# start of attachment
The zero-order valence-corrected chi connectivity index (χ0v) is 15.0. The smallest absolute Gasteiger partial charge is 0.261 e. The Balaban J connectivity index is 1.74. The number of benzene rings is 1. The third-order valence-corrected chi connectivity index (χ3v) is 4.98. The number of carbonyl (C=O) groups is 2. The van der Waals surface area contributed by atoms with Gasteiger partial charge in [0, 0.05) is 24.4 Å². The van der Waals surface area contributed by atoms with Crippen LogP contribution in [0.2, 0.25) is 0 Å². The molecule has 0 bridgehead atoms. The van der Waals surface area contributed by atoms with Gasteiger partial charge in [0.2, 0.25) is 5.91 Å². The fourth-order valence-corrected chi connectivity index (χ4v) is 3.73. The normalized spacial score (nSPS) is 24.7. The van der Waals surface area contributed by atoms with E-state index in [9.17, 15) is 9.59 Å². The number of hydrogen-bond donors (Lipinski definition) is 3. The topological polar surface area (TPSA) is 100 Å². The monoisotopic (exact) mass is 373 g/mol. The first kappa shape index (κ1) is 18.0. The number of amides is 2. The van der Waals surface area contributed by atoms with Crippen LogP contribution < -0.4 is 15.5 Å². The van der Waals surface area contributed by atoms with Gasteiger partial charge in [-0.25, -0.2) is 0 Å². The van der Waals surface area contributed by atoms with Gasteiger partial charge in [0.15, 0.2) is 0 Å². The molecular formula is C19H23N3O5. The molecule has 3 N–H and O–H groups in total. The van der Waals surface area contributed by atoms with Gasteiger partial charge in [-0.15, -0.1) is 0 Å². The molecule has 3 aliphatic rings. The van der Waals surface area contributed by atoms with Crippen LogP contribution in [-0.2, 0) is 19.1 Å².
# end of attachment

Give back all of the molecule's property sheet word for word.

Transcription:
The zero-order valence-corrected chi connectivity index (χ0v) is 15.0. The smallest absolute Gasteiger partial charge is 0.261 e. The Balaban J connectivity index is 1.74. The number of benzene rings is 1. The third-order valence-corrected chi connectivity index (χ3v) is 4.98. The number of carbonyl (C=O) groups is 2. The van der Waals surface area contributed by atoms with Gasteiger partial charge in [0, 0.05) is 24.4 Å². The van der Waals surface area contributed by atoms with Crippen LogP contribution in [0.2, 0.25) is 0 Å². The molecule has 0 bridgehead atoms. The van der Waals surface area contributed by atoms with Gasteiger partial charge in [0.2, 0.25) is 5.91 Å². The fourth-order valence-corrected chi connectivity index (χ4v) is 3.73. The normalized spacial score (nSPS) is 24.7. The van der Waals surface area contributed by atoms with E-state index in [9.17, 15) is 9.59 Å². The number of hydrogen-bond donors (Lipinski definition) is 3. The topological polar surface area (TPSA) is 100 Å². The monoisotopic (exact) mass is 373 g/mol. The first kappa shape index (κ1) is 18.0. The number of amides is 2. The van der Waals surface area contributed by atoms with Crippen LogP contribution < -0.4 is 15.5 Å². The van der Waals surface area contributed by atoms with Gasteiger partial charge in [-0.25, -0.2) is 0 Å². The van der Waals surface area contributed by atoms with Gasteiger partial charge in [0.15, 0.2) is 0 Å². The molecular formula is C19H23N3O5. The molecule has 3 N–H and O–H groups in total. The van der Waals surface area contributed by atoms with Gasteiger partial charge in [-0.15, -0.1) is 0 Å². The molecule has 3 aliphatic rings. The van der Waals surface area contributed by atoms with Crippen LogP contribution in [-0.2, 0) is 19.1 Å².